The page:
The secret to LSU’s defensive surge? Playing “5 on 4” | Hoops notebook

By CODY WORSHAM | Tiger Rag Editor

Will Wade and Dave Aranda share more than a salary number.

The $2.5 million men (annually) also love thinking about defense.

While Aranda’s mind netted him a pay raise in recent days, Wade’s has helped transform LSU’s defense from one of the worst in the country to, recently, one of the best. The Tigers, mired earlier in the season in the 300s in multiple defensive categories, from defensive field goal percentage to points per game allowed, have had a remarkable turnaround in their last five games, holding every opponent during that stretch under their scoring average.

The key, Wade says, has been a tactical tweak: picking on the opponents’ weakest link.

“We’re basically not guarding one of the other guys’ players,” Wade said. “Pick out whoever the weak link is. We don’t guard that guy. We sit that guys’ man in the lane, and we’re able to cut down on penetration. We’re defending five on four basically.”

Against the Aggies, LSU, and Tremont Waters in particular, paid little attention to J.J. Caldwell, who averages 4 points per game and hasn’t made a 3 all season. Waters sagged in the paint, providing help and clogging up driving lanes while darting around looking for steals and deflections.


Such a ploy make not work against Arkansas. The Razorbacks lead the league in scoring (88.5 points per game) and field goal percentage (50.5 percent) and rank second from beyond the arc (39.7 percent from 3). Four players average double figures in scoring, led by Jaylen Barford (18.9 ppg) and Daryl Macon (16.7 ppg). Their fifth-leading scorer, C.J. Jones, averages 8.7 per game while shooting 40 percent from 3.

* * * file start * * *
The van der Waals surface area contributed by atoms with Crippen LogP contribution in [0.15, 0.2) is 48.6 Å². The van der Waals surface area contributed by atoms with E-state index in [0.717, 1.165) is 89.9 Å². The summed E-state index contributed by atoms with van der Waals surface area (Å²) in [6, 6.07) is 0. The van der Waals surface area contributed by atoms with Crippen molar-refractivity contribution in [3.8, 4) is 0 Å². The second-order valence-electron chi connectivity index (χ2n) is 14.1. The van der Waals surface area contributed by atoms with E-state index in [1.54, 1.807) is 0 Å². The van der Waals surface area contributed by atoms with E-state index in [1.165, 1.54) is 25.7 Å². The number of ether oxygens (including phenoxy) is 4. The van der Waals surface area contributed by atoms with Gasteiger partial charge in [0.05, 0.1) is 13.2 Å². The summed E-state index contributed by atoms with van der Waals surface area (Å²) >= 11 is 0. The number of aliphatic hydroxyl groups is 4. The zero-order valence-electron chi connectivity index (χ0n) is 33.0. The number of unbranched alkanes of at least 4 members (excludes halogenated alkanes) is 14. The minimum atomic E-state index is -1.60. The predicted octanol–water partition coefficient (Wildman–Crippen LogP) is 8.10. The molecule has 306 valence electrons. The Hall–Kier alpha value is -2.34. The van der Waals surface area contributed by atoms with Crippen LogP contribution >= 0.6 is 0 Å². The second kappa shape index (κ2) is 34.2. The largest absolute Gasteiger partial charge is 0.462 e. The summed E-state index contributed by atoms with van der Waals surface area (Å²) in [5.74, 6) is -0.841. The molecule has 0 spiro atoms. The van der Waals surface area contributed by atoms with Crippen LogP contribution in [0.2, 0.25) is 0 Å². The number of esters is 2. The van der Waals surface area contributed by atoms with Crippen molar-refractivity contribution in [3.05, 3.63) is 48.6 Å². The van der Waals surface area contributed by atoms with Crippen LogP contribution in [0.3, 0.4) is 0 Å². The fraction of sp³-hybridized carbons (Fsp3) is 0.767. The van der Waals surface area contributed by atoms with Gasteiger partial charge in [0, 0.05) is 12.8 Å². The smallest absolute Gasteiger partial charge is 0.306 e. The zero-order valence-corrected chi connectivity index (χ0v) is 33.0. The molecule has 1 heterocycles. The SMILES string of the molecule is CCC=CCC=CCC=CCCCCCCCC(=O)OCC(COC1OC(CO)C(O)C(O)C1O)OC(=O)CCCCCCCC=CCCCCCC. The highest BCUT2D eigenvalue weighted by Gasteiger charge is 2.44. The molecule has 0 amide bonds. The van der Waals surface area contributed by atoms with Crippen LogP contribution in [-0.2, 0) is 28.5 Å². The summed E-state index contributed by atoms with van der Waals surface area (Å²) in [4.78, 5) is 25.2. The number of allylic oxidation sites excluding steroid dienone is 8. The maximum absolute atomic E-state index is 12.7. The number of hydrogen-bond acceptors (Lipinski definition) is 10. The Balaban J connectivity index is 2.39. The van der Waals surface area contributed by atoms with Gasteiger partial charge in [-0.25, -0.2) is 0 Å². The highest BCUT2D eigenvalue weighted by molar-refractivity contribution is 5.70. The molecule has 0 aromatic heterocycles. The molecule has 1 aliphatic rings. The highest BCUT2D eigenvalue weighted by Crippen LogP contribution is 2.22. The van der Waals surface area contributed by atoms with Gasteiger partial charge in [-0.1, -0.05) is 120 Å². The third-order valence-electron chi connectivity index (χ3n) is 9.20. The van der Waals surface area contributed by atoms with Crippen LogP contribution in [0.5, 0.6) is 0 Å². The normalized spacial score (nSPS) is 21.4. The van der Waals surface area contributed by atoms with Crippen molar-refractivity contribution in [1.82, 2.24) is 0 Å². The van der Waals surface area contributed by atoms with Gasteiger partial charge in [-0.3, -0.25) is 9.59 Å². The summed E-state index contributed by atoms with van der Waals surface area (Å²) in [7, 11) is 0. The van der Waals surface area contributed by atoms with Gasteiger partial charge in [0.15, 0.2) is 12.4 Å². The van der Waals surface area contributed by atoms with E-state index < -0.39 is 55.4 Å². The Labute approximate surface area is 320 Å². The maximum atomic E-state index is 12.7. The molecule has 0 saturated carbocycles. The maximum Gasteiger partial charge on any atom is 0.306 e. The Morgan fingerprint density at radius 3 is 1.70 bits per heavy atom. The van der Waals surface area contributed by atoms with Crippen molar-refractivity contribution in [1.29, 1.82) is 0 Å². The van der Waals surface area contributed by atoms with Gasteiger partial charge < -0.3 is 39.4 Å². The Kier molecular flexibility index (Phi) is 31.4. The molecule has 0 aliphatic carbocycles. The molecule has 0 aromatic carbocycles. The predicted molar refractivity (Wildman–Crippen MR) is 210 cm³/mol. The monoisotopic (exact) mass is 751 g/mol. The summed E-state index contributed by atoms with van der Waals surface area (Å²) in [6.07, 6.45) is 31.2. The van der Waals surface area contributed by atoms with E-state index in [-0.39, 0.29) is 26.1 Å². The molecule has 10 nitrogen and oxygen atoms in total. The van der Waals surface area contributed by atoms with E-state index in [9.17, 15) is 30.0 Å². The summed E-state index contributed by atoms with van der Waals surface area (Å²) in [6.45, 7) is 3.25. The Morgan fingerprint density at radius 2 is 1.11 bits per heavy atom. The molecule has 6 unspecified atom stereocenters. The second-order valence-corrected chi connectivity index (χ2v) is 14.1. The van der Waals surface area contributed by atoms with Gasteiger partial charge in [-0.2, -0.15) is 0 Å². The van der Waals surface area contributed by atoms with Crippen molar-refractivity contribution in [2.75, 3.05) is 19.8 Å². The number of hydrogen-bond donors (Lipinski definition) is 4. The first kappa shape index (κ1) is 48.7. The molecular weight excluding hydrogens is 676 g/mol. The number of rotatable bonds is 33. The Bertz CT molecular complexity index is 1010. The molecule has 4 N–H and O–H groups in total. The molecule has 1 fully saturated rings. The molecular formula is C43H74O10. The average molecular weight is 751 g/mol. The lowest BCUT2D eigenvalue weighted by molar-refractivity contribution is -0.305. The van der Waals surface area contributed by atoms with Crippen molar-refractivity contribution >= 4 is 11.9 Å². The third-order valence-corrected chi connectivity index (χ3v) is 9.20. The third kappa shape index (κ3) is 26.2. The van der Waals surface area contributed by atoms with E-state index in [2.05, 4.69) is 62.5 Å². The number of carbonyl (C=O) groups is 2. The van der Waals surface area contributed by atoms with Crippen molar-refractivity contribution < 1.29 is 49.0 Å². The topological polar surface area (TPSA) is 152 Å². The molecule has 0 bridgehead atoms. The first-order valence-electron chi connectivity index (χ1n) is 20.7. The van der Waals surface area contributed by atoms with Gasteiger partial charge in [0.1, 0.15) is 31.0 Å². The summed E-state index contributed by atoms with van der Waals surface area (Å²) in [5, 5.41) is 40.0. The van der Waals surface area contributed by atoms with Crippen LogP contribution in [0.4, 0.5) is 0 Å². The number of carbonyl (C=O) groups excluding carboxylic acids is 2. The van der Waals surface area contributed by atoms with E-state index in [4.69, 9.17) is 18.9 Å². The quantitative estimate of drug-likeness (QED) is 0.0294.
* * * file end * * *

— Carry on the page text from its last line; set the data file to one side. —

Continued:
“We can’t take away everything,” Wade said. “We have to take away two or three main things. There’s going to be games where teams hit what we’re giving them. We’ll try as best as we can to bait them into taking those shots.”


If anyone knows how to slow down a dazzling freshman guard, it’s Arkansas.

The Razorbacks held Oklahoma’s Trae Young to 28 points, and by Young’s standard, ‘held’ is the right word. The freshman sensation scores 29.4 per game with 10.2 assists on 46 percent shooting. Against Arkansas, he shot just 44 percent, turned the ball over four times, and had a season-low five assists.

Wade’s studied that game in anticipation that Mike Anderson defends Waters similarly.

“Most of our offense runs through him,” Wade said. “You’d be dumb not to try to take him away or limit him. We try to think ahead at what we can do to combat that. Arkansas did a phenomenal job on Trae Young. They doubled him all over the court. They hassled him up and down the court. We expect we’ll see something similar on Tremont.”


Wade criticized himself for not playing Daryl Edwards more against Kentucky, but he made amends on Saturday.

Edwards, who played just 10 minutes against the Wildcats – his second-lowest figure of the season – started against A&M and stayed on the floor for 25 minutes. None were bigger than the first 10 of the second half, when Edwards scored all eight of his points to ignite an LSU offense gone cold in the first half.

“I knew we were stagnant,” said Edwards, who leads the team and ranks sixth in the SEC in three-point shooting at 46.3 percent. “I knew if we could get something in transition, it would help get us going.”

Asked if he hoped he justified his coach’s decision to hand him more minutes on Saturday, Edwards was direct: minutes don’t matter. W’s do.

“I just want to win,” he said. “Nothing else means more.”

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Cody Worsham

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